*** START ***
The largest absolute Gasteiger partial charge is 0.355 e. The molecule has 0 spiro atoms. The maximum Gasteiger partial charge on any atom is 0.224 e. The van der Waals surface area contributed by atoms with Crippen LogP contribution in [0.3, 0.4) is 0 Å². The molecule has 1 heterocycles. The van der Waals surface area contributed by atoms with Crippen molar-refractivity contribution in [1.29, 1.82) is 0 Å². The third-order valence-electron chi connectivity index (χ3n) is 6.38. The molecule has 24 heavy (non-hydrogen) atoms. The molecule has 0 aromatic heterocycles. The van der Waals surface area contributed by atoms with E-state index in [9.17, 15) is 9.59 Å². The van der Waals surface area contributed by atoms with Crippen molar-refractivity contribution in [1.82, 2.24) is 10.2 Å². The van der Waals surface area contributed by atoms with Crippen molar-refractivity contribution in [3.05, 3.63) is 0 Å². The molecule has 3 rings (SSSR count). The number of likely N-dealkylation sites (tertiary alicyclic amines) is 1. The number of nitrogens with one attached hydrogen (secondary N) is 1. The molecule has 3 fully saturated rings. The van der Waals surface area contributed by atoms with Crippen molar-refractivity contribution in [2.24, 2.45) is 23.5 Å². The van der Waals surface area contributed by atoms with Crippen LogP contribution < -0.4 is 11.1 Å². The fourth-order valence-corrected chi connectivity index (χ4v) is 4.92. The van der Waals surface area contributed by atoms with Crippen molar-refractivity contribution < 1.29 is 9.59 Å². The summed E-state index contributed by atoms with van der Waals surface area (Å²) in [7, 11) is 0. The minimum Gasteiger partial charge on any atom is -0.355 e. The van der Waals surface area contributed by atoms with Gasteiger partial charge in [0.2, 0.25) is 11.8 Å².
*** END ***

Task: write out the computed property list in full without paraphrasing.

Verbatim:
The largest absolute Gasteiger partial charge is 0.355 e. The molecule has 0 spiro atoms. The maximum Gasteiger partial charge on any atom is 0.224 e. The van der Waals surface area contributed by atoms with Crippen LogP contribution in [0.3, 0.4) is 0 Å². The molecule has 1 heterocycles. The van der Waals surface area contributed by atoms with Crippen molar-refractivity contribution in [1.29, 1.82) is 0 Å². The third-order valence-electron chi connectivity index (χ3n) is 6.38. The molecule has 24 heavy (non-hydrogen) atoms. The molecule has 0 aromatic heterocycles. The van der Waals surface area contributed by atoms with E-state index in [9.17, 15) is 9.59 Å². The van der Waals surface area contributed by atoms with Crippen molar-refractivity contribution in [1.82, 2.24) is 10.2 Å². The van der Waals surface area contributed by atoms with Crippen molar-refractivity contribution in [3.05, 3.63) is 0 Å². The molecule has 3 rings (SSSR count). The number of likely N-dealkylation sites (tertiary alicyclic amines) is 1. The number of nitrogens with one attached hydrogen (secondary N) is 1. The molecule has 3 fully saturated rings. The van der Waals surface area contributed by atoms with Crippen molar-refractivity contribution in [2.24, 2.45) is 23.5 Å². The van der Waals surface area contributed by atoms with Crippen LogP contribution < -0.4 is 11.1 Å². The fourth-order valence-corrected chi connectivity index (χ4v) is 4.92. The van der Waals surface area contributed by atoms with Crippen molar-refractivity contribution < 1.29 is 9.59 Å². The summed E-state index contributed by atoms with van der Waals surface area (Å²) in [7, 11) is 0. The minimum Gasteiger partial charge on any atom is -0.355 e. The van der Waals surface area contributed by atoms with Gasteiger partial charge in [0.2, 0.25) is 11.8 Å².